The Local Government Bill (2013) is part of the implementation plan for decentralization and provides for an inclusive and participatory system of governance through the decentralization of political, administrative and fiscal governance to elected local government bodies including municipal authorities.

The National Housing Policy (2014) recognizes rapid urbanization and poor urban infrastructure as the major causes of the housing deficit and recommends incremental basic services infrastructure and slum upgrading and prevention strategies among other initiatives to improve the housing situation in urban areas.

Background: National Urban Conference 2010

A National Urban Conference in Liberia was held at the SKD Sports Complex, Paynesville on 6 – 8 October 2010. It was sponsored by the Land Commission, Ministry of Internal Affairs, UN-Habitat and the Carter Center, and was conceived as a precursor for the local implementation of the two UN-Habitat global campaigns, good urban governance and security of tenure.

The conference provided a platform for urban stakeholders and residents to identify, discuss, and recommend actions to improve urban land administration and management, urban governance, urban planning and urban basic services delivery. The conference recommended measures that could help to address the imbalances in the country’s urbanization trends.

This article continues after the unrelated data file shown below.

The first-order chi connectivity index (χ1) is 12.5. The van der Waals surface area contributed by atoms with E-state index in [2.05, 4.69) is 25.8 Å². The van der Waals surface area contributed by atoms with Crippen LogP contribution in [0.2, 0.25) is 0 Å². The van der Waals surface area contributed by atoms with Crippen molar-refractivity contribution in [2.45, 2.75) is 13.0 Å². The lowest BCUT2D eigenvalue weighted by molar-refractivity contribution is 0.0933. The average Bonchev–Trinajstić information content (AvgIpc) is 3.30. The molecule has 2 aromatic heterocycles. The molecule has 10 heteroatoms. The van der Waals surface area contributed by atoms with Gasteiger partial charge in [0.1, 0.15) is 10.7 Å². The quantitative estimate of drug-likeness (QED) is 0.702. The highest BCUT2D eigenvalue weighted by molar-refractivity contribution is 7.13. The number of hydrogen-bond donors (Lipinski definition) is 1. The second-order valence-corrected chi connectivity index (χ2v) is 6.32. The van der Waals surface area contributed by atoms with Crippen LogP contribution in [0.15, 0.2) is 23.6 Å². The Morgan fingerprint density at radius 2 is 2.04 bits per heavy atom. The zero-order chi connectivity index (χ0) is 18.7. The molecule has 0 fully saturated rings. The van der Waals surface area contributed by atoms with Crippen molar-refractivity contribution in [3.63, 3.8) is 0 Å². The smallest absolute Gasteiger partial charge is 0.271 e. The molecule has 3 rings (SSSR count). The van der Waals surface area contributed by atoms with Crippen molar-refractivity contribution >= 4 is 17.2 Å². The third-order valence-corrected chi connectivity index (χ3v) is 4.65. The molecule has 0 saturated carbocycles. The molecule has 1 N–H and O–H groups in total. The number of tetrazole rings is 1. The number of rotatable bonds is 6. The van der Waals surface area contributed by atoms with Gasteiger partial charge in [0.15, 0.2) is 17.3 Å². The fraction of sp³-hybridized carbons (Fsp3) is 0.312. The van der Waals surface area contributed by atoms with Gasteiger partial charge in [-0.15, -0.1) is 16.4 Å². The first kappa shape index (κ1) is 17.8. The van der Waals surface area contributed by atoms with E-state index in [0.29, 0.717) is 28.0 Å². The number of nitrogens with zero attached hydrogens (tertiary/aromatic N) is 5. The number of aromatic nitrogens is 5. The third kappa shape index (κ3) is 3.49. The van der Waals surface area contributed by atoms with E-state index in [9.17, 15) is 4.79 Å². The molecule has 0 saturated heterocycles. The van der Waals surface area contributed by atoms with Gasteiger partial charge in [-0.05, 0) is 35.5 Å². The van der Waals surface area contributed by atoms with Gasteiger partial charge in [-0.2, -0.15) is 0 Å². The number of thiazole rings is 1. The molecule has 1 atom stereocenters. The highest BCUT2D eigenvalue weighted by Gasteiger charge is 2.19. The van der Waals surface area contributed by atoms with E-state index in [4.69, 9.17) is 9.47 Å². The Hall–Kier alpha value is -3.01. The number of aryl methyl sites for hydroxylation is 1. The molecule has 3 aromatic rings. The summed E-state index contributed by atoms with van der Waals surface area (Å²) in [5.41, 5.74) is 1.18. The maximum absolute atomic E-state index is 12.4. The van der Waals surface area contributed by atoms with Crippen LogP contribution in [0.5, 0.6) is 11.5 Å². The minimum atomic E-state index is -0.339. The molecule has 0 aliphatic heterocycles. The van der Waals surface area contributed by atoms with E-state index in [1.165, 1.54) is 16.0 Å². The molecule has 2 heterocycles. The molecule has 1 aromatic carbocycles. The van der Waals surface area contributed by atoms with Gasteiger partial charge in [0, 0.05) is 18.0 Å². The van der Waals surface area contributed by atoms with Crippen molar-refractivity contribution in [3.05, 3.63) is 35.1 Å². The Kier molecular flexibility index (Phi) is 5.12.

One of the resolutions of the conference was to hold a National Urban Forum annually to coincide with the annual observance of World Habitat Day. However, no National Urban Forum has been held since 2010 mainly due to lack of funding.

National Urban Forum 2015

A national urban forum has been chosen to take the agenda for sustainable urbanization in Liberia forward. This first National Urban Forum is now scheduled to be held in June 2015. The Forum is funded by Cities Alliance and UN-Habitat and will be hosted by the Ministry of Internal Affairs, the Monrovia City Corporation and the Land Commission.

The Forum will facilitate the sharing of knowledge and experiences among national stakeholders including decision makers, technicians, urban managers and ordinary citizens, as well as international partners. The Forum will also endeavor to produce tangible outputs that will support the urban agenda beyond the Forum. The key issues to be addressed by the Forum are:

  • National urban policy: The main aim of the Forum is to establish a road map for the formulation of a national urban policy. A national urban policy is central to sustainable urbanization as it coordinates the work of different sectors and tiers of government, establishes the incentives for more sustainable practices and allocates resources accordingly. The forum will develop a road map for a National Urban Policy formulation process.
  • Urban governance: The actions necessary to address the challenges of urbanization and to take advantage of the opportunities offered by cities can only be implemented at the local level. Accordingly, the Forum will emphasize the role of local government, particularly municipal authorities, as key players in sustainable urbanization.